Overall I think they work really well for have-a-go sessions or for junior bows. Since they are a pain to fit we bought spare strings and fitted them to these. This meant for each of our junior bows we have two strings, one with, one without.
One last point about doing this. Take your time. I rushed doing this as had four to do. This resulted in me fitting one set perfectly, but to the wrong string!
Thanks for reading and stay safe.

Bow weights for beginners and Juniors

At a recent coaching course I was co-running, the question of bow draw weights for beginners and junior archers was raised. This is both a very important question and a complex one, with no easy answer.
The true answer is partly dependent on what age the archer is when they start along with their physical development. Everyone is different and trying to standardise and prescribe anything in stone simply doesn’t work. So here are some points to consider to help you decide.
  • If you start with too high a poundage in draw weight  for the newbie they can become fatigued quickly and their form will suffer as the archer struggles to cope.
  • Too heavy a mass weight can tire the arms of young archers, resulting in dropping their arm.
  • Another factor that is worth considering is how some young archers develop in height earlier than others but this does not mean they have muscle development for longer draws.
There are other elements that play a part here too, such as peer pressure which can occur when coaching a group or even a family if there are two siblings that try to compete with one another. Peer pressure can cause anxiety and increased stress associated with being watched and not doing as well as others or drawing the same poundage as their fellow archers.
I was lucky enough to be shown the specifications that the scouting organisation in the UK use which provides some good guidance on potential draw weights for different age ranges.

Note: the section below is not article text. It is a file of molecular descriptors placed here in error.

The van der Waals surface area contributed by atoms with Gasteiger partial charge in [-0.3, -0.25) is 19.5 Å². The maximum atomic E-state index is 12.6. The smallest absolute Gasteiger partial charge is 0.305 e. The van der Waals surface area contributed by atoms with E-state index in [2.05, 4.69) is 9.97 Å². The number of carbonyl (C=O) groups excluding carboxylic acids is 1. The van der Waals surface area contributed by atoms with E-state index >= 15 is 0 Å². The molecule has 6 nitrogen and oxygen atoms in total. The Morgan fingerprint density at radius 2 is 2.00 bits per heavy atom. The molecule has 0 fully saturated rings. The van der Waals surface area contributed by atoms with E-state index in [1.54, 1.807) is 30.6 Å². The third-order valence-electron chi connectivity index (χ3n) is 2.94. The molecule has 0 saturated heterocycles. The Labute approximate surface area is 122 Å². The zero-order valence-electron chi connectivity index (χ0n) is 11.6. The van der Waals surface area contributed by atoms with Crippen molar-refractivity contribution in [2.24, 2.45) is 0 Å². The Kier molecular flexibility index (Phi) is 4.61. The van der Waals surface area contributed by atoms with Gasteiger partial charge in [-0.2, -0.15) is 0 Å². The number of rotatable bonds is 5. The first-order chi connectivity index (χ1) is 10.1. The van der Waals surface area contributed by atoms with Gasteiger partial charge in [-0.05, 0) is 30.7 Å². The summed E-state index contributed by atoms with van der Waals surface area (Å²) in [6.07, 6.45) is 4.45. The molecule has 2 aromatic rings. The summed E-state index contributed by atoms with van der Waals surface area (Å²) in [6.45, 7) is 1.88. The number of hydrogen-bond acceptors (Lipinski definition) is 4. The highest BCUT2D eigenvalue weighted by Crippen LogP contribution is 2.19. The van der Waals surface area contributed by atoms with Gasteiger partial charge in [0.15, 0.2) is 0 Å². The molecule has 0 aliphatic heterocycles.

Age Range Maximum bow weight at start of course Maximum draw weight by end of the course
Up to 12 yrs old 14 lbs 16 lbs
13-14 16 lbs 18 lbs
15-16 18 lbs 22 lbs
17-18 20 lbs 24 lbs
19+ 20 lbs 24 lbs

I have to say I am a fan of using small “jelly bows” that are very low draw weight and light in hand. Ideal for under 10 year old. We bought a couple of these from Merlin Archery (https://www.merlinarchery.co.uk/ek-crusader-bow-kit.html) though we don’t use the arrows provided.

On take down recurves I start low 10lb or 12lb and let them see how it feels. We have a selection of limbs which we can swap out and have found this of great benefit. Again we bought some bows from Merlin – the Core Pulse in both 54 inch and 64 inch.
When I get the opportunity I will write up a review of these bows in the near future.
The best advice I can give anyone is start with a low draw weight and light bow. If they aren’t having to fight the bow or struggle holding the mass weight they are more likely to learn and in turn succeed.
Thanks for reading.